By Adam Bennett, Product Marketing Manager, VT iDirect
This week iDirect’s Vice President, Emerging Products, Greg Quiggle, is in attendance at Mobile World Congress (MWC). Held in Barcelona from 26 February – 1 March, this is the largest show in the mobile industry with over 100,000 attendees and exhibitions from every major supplier. While the emergence of 5G as the future for cellular connectivity is clearly going to be a hot topic, what might be more surprising is the growth of satellite industry representation within the vast halls of the show. Satellite service providers are seeking deeper collaboration with cellular service providers because VSAT can play a valuable role supporting the growth of 5G through satellite-based 5G networks.
Customers expect a blend of connectivity options, seamlessly transitioning between Wi-Fi, cellular, and VSAT coverage as they move from place to place. They want personalized services that are highly adaptable as they change applications – and no one wants to wait to activate these services. The telecom industry hopes that 5G will become this master wireless platform, able to merge mobile cellular, fixed broadband, and local area networks into one converged solution.
5G is relevant to satellite communications in several ways. First, the satellite industry can learn from the underlying technologies instead of trying to invent proprietary solutions. Second, satellite networks will need to support 5G data and management interfaces in order offer viable 5G extensions through broadband and backhaul VSAT links. Third, satellite has opportunity to become part of a multi-access solution and enter new markets, such as connected cars capable of receiving both cellular and VSAT. Kymeta proved this true at MWC during yesterday’s connected car demonstration that showed their antenna coupled with iDirect’s X7 remote.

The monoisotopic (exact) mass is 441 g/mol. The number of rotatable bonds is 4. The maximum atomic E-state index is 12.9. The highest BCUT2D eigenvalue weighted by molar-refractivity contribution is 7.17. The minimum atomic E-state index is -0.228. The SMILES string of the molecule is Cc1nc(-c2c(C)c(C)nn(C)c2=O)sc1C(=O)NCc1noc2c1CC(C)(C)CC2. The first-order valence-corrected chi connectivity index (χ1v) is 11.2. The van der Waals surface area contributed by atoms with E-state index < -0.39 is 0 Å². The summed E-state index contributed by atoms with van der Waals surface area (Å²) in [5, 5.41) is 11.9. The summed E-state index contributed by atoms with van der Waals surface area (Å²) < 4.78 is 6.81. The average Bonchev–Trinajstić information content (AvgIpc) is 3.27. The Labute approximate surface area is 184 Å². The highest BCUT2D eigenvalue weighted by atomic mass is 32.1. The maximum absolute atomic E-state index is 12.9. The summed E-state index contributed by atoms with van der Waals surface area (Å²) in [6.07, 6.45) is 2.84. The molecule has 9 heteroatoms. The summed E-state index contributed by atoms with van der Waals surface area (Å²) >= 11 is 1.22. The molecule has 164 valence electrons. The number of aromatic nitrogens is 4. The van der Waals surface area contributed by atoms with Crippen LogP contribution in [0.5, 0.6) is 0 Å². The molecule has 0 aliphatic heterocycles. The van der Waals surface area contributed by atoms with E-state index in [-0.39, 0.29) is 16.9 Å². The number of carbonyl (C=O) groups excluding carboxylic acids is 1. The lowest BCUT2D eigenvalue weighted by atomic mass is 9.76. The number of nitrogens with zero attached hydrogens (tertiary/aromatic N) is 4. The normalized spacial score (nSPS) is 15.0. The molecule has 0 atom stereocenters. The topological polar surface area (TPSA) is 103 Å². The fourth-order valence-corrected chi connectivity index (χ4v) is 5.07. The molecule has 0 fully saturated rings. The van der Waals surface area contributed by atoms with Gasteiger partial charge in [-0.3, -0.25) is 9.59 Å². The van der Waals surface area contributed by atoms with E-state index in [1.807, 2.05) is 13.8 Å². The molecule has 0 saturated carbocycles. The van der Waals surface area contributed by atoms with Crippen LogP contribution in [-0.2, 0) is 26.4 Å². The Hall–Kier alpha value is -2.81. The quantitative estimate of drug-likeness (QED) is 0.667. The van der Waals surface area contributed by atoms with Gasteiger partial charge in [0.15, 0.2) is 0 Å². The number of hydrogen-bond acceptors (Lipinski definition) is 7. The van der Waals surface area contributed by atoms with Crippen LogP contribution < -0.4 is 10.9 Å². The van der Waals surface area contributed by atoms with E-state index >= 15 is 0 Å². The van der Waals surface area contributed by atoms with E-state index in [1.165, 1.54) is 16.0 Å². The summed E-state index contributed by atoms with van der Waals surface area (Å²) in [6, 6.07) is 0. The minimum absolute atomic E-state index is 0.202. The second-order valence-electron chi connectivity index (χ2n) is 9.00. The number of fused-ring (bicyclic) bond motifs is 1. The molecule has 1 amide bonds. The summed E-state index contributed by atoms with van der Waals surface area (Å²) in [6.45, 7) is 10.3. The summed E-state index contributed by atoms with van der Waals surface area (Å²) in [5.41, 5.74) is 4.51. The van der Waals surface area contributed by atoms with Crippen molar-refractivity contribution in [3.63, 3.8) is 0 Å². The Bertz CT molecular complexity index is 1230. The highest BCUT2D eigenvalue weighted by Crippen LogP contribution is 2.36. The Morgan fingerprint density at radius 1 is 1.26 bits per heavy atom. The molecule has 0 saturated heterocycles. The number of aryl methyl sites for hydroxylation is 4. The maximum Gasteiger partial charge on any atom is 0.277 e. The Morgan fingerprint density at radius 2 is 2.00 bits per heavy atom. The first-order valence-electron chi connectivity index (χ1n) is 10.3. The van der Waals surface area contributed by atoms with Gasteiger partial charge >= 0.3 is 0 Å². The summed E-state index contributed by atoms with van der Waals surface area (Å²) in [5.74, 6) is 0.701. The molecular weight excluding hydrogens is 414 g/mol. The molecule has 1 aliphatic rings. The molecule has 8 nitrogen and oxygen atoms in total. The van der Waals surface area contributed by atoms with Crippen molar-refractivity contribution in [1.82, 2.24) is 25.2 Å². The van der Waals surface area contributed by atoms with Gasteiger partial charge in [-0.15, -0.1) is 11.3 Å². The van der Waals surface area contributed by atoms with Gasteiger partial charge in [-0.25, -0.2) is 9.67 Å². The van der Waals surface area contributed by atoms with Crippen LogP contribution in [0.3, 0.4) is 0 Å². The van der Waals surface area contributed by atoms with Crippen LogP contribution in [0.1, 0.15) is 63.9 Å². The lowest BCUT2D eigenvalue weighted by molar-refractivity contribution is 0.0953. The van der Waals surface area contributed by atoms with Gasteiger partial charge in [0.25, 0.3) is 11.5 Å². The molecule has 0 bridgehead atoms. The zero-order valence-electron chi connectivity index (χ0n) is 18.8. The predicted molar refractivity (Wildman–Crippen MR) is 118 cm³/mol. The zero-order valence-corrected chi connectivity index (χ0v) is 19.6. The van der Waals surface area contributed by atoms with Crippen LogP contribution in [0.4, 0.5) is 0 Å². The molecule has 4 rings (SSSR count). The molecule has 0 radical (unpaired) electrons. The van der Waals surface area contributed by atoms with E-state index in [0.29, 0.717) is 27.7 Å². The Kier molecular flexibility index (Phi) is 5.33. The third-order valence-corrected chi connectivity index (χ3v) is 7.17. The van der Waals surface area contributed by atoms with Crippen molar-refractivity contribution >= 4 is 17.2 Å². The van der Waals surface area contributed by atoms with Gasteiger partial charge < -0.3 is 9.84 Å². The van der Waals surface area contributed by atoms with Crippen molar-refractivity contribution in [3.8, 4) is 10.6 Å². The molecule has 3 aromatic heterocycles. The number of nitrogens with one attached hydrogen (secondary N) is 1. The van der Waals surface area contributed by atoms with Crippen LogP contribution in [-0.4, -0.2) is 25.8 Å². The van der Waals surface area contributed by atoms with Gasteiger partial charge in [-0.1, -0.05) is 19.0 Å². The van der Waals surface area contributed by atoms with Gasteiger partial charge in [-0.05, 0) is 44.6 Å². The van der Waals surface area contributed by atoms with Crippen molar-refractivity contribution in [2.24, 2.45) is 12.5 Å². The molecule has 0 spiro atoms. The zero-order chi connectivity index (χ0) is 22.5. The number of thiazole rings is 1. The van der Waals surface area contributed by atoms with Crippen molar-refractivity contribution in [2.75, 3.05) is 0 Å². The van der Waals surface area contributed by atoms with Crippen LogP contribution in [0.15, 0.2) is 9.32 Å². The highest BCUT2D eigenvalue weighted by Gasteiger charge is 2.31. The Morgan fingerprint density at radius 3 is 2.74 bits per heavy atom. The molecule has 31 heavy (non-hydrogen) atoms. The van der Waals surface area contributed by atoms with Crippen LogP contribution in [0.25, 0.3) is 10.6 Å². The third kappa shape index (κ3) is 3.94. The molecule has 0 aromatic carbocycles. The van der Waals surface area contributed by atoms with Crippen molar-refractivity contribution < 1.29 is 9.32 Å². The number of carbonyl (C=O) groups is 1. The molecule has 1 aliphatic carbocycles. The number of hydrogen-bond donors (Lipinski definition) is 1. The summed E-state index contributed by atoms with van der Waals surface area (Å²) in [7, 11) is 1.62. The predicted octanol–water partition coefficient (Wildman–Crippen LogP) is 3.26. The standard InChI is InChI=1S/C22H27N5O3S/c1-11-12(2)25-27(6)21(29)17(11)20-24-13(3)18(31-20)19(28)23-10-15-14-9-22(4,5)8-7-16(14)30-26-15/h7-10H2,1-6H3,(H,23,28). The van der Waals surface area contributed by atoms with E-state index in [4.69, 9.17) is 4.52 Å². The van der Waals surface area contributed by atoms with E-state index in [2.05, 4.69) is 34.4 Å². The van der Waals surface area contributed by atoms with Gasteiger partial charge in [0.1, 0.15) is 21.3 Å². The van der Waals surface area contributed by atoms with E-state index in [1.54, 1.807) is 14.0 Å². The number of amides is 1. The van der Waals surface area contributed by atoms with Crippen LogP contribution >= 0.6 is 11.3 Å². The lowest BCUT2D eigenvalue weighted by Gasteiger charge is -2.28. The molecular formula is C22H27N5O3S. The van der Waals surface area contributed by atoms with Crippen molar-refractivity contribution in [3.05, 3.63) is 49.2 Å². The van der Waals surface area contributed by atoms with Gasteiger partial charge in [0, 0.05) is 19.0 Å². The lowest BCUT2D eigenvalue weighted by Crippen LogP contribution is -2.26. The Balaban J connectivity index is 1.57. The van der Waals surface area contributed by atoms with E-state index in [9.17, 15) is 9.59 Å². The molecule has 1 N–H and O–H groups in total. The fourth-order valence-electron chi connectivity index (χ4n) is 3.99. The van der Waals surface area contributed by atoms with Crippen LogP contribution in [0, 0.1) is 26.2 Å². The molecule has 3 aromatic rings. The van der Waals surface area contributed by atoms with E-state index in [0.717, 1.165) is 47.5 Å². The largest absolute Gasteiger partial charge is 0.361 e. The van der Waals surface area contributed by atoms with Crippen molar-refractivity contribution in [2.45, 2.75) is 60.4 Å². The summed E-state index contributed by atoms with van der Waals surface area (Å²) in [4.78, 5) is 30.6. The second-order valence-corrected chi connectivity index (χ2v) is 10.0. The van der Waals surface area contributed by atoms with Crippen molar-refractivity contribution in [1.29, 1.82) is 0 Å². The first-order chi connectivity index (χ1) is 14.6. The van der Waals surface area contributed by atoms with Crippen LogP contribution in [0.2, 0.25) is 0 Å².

Satellite service providers that adopt 5G principles will be able to realize fully dynamic, service oriented satellite networks that seamlessly blend with larger telecom infrastructure. But achieving this goal will require cross-industry collaboration and unified standardization that brings satellite into the emerging 5G architectural domain. Hence, participating in shows such as the Mobile World Congress and initiating joint research efforts with the cellular industry to build a common service framework are the first steps to tapping multi-access market opportunities.
One brief example of these efforts: Read how iDirect’s Ireland research team has partnered with Ireland-based Software Radio Systems (SRS) to reduce the cost to stream multimedia and video content to mobile devices. Video content is forecasted to continue rapid growth that will create immense burdens on network infrastructure, but by leveraging the efficiencies of hybrid cellular and satellite networks, service providers can reduce the load while providing customers a better user experience.
To help demystify the claims around 5G and better relate it to our satellite world, we’ve gathered information on a centralized webpage and created a series of video tutorials to start planning for your satellite 5G future: IntelligentPathForward.com/Satellite-5G.